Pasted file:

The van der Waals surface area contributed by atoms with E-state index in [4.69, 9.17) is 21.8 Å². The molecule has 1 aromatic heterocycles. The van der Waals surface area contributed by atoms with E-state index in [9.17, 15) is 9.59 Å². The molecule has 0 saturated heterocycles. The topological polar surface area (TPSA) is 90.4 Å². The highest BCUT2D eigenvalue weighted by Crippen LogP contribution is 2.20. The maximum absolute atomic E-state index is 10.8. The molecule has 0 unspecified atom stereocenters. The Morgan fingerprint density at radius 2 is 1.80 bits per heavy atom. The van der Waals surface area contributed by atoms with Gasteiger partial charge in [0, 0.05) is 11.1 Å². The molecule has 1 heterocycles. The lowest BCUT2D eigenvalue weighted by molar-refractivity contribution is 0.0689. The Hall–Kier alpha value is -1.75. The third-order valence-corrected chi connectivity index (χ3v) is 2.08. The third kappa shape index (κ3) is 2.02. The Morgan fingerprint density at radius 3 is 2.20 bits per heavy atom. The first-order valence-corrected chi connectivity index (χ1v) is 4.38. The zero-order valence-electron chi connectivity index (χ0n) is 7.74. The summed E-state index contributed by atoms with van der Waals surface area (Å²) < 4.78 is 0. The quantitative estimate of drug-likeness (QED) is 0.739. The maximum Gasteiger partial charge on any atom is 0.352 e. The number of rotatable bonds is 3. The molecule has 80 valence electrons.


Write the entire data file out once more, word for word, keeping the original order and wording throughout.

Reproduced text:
The van der Waals surface area contributed by atoms with E-state index in [4.69, 9.17) is 21.8 Å². The molecule has 1 aromatic heterocycles. The van der Waals surface area contributed by atoms with E-state index in [9.17, 15) is 9.59 Å². The molecule has 0 saturated heterocycles. The topological polar surface area (TPSA) is 90.4 Å². The highest BCUT2D eigenvalue weighted by Crippen LogP contribution is 2.20. The maximum absolute atomic E-state index is 10.8. The molecule has 0 unspecified atom stereocenters. The Morgan fingerprint density at radius 2 is 1.80 bits per heavy atom. The van der Waals surface area contributed by atoms with Gasteiger partial charge in [0, 0.05) is 11.1 Å². The molecule has 1 heterocycles. The lowest BCUT2D eigenvalue weighted by molar-refractivity contribution is 0.0689. The Hall–Kier alpha value is -1.75. The third-order valence-corrected chi connectivity index (χ3v) is 2.08. The third kappa shape index (κ3) is 2.02. The Morgan fingerprint density at radius 3 is 2.20 bits per heavy atom. The first-order valence-corrected chi connectivity index (χ1v) is 4.38. The zero-order valence-electron chi connectivity index (χ0n) is 7.74. The summed E-state index contributed by atoms with van der Waals surface area (Å²) < 4.78 is 0. The quantitative estimate of drug-likeness (QED) is 0.739. The maximum Gasteiger partial charge on any atom is 0.352 e. The number of rotatable bonds is 3. The molecule has 80 valence electrons.